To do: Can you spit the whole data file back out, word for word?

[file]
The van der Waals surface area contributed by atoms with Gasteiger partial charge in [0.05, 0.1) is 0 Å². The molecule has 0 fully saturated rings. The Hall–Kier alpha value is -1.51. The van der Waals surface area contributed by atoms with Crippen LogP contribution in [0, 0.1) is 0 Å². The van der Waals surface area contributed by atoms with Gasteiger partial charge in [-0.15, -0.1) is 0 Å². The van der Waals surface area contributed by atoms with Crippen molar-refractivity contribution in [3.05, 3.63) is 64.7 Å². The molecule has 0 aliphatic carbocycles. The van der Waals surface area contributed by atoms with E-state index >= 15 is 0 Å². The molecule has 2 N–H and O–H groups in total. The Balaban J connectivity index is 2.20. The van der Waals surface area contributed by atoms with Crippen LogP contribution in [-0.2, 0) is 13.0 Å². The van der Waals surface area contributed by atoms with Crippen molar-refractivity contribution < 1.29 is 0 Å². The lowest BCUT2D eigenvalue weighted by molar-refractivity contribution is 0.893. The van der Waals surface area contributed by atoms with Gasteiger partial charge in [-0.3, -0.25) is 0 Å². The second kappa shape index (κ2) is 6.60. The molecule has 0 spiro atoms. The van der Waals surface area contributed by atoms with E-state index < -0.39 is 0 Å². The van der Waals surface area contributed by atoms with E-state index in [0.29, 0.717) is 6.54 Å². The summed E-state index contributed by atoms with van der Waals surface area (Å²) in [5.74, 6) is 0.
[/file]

The van der Waals surface area contributed by atoms with Gasteiger partial charge in [0.05, 0.1) is 0 Å². The molecule has 0 fully saturated rings. The Hall–Kier alpha value is -1.51. The van der Waals surface area contributed by atoms with Crippen LogP contribution in [0, 0.1) is 0 Å². The van der Waals surface area contributed by atoms with Gasteiger partial charge in [-0.15, -0.1) is 0 Å². The van der Waals surface area contributed by atoms with Crippen molar-refractivity contribution in [3.05, 3.63) is 64.7 Å². The molecule has 0 aliphatic carbocycles. The van der Waals surface area contributed by atoms with E-state index >= 15 is 0 Å². The molecule has 2 N–H and O–H groups in total. The Balaban J connectivity index is 2.20. The van der Waals surface area contributed by atoms with Crippen LogP contribution in [-0.2, 0) is 13.0 Å². The van der Waals surface area contributed by atoms with Crippen molar-refractivity contribution < 1.29 is 0 Å². The lowest BCUT2D eigenvalue weighted by molar-refractivity contribution is 0.893. The van der Waals surface area contributed by atoms with Gasteiger partial charge in [-0.3, -0.25) is 0 Å². The second kappa shape index (κ2) is 6.60. The molecule has 0 spiro atoms. The van der Waals surface area contributed by atoms with E-state index < -0.39 is 0 Å². The van der Waals surface area contributed by atoms with E-state index in [0.29, 0.717) is 6.54 Å². The summed E-state index contributed by atoms with van der Waals surface area (Å²) in [5.74, 6) is 0.